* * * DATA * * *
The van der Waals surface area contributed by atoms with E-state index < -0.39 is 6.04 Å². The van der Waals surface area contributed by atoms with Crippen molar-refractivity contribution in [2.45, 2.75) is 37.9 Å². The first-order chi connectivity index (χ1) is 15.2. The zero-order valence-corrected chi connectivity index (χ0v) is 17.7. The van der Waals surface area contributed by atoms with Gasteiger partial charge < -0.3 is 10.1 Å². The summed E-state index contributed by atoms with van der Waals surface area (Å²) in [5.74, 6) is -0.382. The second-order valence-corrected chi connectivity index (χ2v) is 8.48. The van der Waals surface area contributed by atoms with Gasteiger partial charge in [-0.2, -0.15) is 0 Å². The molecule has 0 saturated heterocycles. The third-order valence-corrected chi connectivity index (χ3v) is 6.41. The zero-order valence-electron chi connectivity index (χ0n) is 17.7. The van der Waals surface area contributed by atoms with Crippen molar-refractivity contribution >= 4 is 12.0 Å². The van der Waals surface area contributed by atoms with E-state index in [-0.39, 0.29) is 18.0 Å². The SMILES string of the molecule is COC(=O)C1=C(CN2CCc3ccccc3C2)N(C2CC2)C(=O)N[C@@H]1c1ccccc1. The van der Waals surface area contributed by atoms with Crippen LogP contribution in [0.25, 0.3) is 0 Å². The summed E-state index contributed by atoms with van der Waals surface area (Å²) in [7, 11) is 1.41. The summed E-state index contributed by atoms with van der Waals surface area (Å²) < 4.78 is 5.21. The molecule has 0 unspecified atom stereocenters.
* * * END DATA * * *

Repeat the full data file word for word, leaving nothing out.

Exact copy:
The van der Waals surface area contributed by atoms with E-state index < -0.39 is 6.04 Å². The van der Waals surface area contributed by atoms with Crippen molar-refractivity contribution in [2.45, 2.75) is 37.9 Å². The first-order chi connectivity index (χ1) is 15.2. The zero-order valence-corrected chi connectivity index (χ0v) is 17.7. The van der Waals surface area contributed by atoms with Gasteiger partial charge < -0.3 is 10.1 Å². The summed E-state index contributed by atoms with van der Waals surface area (Å²) in [5.74, 6) is -0.382. The second-order valence-corrected chi connectivity index (χ2v) is 8.48. The van der Waals surface area contributed by atoms with Gasteiger partial charge in [-0.2, -0.15) is 0 Å². The molecule has 0 saturated heterocycles. The third-order valence-corrected chi connectivity index (χ3v) is 6.41. The zero-order valence-electron chi connectivity index (χ0n) is 17.7. The van der Waals surface area contributed by atoms with Crippen molar-refractivity contribution >= 4 is 12.0 Å². The van der Waals surface area contributed by atoms with E-state index in [-0.39, 0.29) is 18.0 Å². The SMILES string of the molecule is COC(=O)C1=C(CN2CCc3ccccc3C2)N(C2CC2)C(=O)N[C@@H]1c1ccccc1. The van der Waals surface area contributed by atoms with Crippen LogP contribution in [0.25, 0.3) is 0 Å². The summed E-state index contributed by atoms with van der Waals surface area (Å²) in [7, 11) is 1.41. The summed E-state index contributed by atoms with van der Waals surface area (Å²) < 4.78 is 5.21. The molecule has 0 unspecified atom stereocenters.